Decorative beams can add interest to a particularly high ceiling. This is a nice way of making a very high room feel more intimate and inviting as opposed to looking intimidating. This applies not just to residential spaces but also to all other types of structures.
You can also use decorative beams to highlight a certain architectural style. For example, if you’re going to a farmhouse-style design a few ceiling beams can definitely help you achieve the desired look. Be sure to decorate the beams in a way that suits the style.
Ceiling beams can also enhance a home and add resale value to it. Even if they’re only decorative they still add a lot to a space. Also, ceiling beams always have a big visual impact on a space regardless of how tall the ceiling is or what style it’s decorated in.
While decorative beams can help a large or very tall room appear more inviting and intimate, they’re not a great fit for small rooms. They can often overpower small spaces and they can sometimes add unnecessary visual interest to the ceiling.
There’s also of course an obvious disadvantage that you should also consider: the cost. Installing ceiling beams is costly both because of the materials involved and because of the actual installation cost. Keep in mind that not all beamed ceilings look great so you need to make a rather big investment if you want great results.
You should also take into consideration the cost of heating and cooling a room with a beamed ceiling. Such spaces tend to have less insulation which can raise these costs so be prepared for that if you want to add decorative beams to a space.
This is a lovely use of decorative wood beams to add a warm and inviting feel to this open concept living area. The ceiling is also kept very simple without any hanging light fixtures which puts even more emphasis on the beams. This is a space designed by studio Denise Morrison Interiors.
Mountain cabins and beamed ceilings are a perfect match to the point where it’s unusual to see a mountain retreat that doesn’t feature beams. With that in mind, there’s lots of beautiful opportunities here for turning the ceiling into a focal point. Check out this gorgeous design by studio NSM Construction if you want some pointers.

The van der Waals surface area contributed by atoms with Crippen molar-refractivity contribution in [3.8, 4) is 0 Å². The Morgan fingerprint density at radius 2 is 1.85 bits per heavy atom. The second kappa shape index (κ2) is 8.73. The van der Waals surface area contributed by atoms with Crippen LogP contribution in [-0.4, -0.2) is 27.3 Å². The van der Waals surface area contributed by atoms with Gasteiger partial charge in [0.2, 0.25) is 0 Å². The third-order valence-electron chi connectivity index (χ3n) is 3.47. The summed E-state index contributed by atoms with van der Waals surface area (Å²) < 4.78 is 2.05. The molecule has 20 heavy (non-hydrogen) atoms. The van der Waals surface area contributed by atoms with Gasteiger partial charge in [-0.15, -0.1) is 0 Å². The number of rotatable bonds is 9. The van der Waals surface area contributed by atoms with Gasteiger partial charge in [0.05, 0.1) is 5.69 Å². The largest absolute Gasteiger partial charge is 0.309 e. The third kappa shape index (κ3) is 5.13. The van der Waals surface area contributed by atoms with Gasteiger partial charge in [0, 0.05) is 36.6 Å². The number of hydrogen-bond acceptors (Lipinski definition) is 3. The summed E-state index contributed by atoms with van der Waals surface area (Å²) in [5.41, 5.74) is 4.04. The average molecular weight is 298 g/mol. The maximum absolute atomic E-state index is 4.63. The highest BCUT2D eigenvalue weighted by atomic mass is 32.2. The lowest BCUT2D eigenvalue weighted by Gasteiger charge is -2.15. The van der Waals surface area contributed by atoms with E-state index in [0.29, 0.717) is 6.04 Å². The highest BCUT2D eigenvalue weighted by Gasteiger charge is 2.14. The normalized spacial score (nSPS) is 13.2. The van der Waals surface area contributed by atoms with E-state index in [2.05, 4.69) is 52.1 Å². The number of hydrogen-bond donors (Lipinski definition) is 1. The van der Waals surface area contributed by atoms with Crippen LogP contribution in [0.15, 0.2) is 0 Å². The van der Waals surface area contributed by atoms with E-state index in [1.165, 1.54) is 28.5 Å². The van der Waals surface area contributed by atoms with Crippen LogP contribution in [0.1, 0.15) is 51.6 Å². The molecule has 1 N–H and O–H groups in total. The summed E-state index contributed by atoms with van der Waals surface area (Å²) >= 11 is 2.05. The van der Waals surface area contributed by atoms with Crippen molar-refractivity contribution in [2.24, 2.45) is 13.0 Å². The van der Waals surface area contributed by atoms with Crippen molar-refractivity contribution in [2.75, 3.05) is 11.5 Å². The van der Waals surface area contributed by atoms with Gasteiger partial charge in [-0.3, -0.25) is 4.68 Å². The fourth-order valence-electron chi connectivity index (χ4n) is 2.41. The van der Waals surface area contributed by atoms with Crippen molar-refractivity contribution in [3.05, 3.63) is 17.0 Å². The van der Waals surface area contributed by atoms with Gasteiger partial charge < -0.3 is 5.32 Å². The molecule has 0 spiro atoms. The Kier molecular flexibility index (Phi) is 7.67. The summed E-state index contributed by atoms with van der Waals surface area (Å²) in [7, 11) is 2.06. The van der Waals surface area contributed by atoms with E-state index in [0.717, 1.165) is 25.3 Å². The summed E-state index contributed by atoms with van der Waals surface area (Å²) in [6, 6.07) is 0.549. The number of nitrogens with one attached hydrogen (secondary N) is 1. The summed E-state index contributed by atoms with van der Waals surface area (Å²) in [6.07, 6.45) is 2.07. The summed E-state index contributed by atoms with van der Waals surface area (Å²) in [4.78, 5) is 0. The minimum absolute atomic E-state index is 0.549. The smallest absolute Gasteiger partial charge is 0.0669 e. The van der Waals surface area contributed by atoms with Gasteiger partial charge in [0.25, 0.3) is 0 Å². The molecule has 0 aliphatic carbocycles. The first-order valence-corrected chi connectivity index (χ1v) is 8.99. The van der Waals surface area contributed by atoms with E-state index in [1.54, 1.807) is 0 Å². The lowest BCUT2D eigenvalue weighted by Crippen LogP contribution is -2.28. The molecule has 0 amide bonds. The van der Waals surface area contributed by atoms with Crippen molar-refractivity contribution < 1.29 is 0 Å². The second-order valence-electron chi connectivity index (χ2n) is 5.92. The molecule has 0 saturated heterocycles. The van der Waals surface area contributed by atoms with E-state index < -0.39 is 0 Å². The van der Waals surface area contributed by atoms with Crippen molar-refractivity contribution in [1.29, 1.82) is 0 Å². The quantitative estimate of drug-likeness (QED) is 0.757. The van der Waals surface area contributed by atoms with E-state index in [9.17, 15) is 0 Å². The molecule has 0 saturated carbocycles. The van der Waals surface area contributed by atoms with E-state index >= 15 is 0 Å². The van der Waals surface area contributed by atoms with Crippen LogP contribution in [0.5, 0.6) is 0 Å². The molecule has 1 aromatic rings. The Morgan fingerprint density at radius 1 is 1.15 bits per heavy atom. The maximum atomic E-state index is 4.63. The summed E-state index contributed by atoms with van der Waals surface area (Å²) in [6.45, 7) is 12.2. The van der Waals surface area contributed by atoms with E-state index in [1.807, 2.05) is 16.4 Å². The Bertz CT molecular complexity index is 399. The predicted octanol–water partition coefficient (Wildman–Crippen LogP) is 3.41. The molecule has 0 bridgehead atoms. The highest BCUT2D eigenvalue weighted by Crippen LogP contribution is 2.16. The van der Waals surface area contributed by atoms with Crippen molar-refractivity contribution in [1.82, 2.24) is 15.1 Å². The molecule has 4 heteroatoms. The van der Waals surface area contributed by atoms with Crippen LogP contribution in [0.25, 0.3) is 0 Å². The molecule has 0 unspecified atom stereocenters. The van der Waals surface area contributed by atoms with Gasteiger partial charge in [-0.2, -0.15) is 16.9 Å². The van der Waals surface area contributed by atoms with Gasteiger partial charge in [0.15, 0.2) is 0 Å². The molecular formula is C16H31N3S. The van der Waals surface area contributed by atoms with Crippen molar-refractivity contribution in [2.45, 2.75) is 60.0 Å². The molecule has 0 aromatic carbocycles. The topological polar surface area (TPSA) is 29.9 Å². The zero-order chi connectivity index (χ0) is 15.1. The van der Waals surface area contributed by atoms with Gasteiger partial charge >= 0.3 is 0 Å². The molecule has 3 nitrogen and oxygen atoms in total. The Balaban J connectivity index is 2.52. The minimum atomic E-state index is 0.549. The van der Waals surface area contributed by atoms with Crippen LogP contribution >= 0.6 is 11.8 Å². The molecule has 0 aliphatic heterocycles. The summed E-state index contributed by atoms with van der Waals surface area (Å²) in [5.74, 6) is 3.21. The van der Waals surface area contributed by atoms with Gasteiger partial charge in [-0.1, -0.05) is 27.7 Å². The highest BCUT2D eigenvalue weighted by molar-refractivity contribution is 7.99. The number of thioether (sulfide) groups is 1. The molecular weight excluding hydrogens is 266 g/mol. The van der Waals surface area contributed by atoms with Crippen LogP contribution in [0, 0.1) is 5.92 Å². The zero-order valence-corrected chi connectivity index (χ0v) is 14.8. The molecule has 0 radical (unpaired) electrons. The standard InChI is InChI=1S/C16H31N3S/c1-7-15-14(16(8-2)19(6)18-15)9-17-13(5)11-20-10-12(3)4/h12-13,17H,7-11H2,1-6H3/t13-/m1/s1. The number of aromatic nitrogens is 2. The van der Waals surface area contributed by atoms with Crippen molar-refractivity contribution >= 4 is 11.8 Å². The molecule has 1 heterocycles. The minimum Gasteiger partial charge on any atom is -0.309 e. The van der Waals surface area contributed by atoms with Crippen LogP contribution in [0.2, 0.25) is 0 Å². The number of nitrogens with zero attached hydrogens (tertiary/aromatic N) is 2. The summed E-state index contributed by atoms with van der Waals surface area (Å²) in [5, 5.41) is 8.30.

Of course, ceiling beams can also add warmth to a room. They can also be used to visually delineate a large and open area into distinct sections or to add more visual interest to a particular part of the room. This traditional family room designed by Dresser Homes can give you an idea of how such a strategy can work.
Ceiling beams are not always straight. If we’re talking about decorative beams, there’s plenty of opportunities to get creative with their designs, shapes and patterns. We really love the curved lines of this beautiful ceiling designed by studio Carolina Timberworks. The arched design gives this space a very grand and dramatic aesthetic.
If you really want the ceiling beams to stand out, consider a high-contrast design. This open concept living room designed by Sharif & Munir Custom Homes has pastel-colored walls and a white ceiling with black beams that become the first thing anyone noticed upon entering this area. The beams also match the dark floor for consistency.
On the other hand, sometimes it’s better to have the ceiling beams blend in rather than stand out. These ones were painted white to match the ceiling and the walls of this cozy-looking bedroom. It’s a lovely look for a beach house. The beams give it a warm and cozy feel while the light color palette creates a breezy and airy ambiance. This is a design created by studio Ink Architecture + Interiors.
You can obviously install ceiling beams in any room, including the kitchen. In fact, this is one of the few ways in which you can add visual interesting to this space and make it look and feel more inviting without compromising its functionality. Here’s a beautiful example by studio Kitchen & Bath Gallery which showcases a series of light-stained beams on a pitched kitchen ceiling.
It’s not just the material and finish of the beams that can give you an interesting aesthetic but also the way in which the ceiling beams are installed. When dealing with support beams you’re quite limited in options but decorative beams are a whole different story. Here the beams were used to create a really beautiful visual effect on the ceiling of this living and dining area. It was a project by Lux Lighting Design and it’s very inspiring.
As mentioned before, the type of beams you use in a space should resonate with the room and its style. A beautiful example in that sense is this gorgeous sunroom by studio Denise Quade Design. Although the ceiling is quite different from the rest of the space, it goes really well with the French doors and their grid pattern.
Without the ceiling beams this living room would surely not be the same. The ceiling is a beautiful focal point for this room and the beams add a lot of character to the space with their design and detailed look. They’re quite big and heavy but they manage to look lightweight and delicate. It was a project by Syringa Realty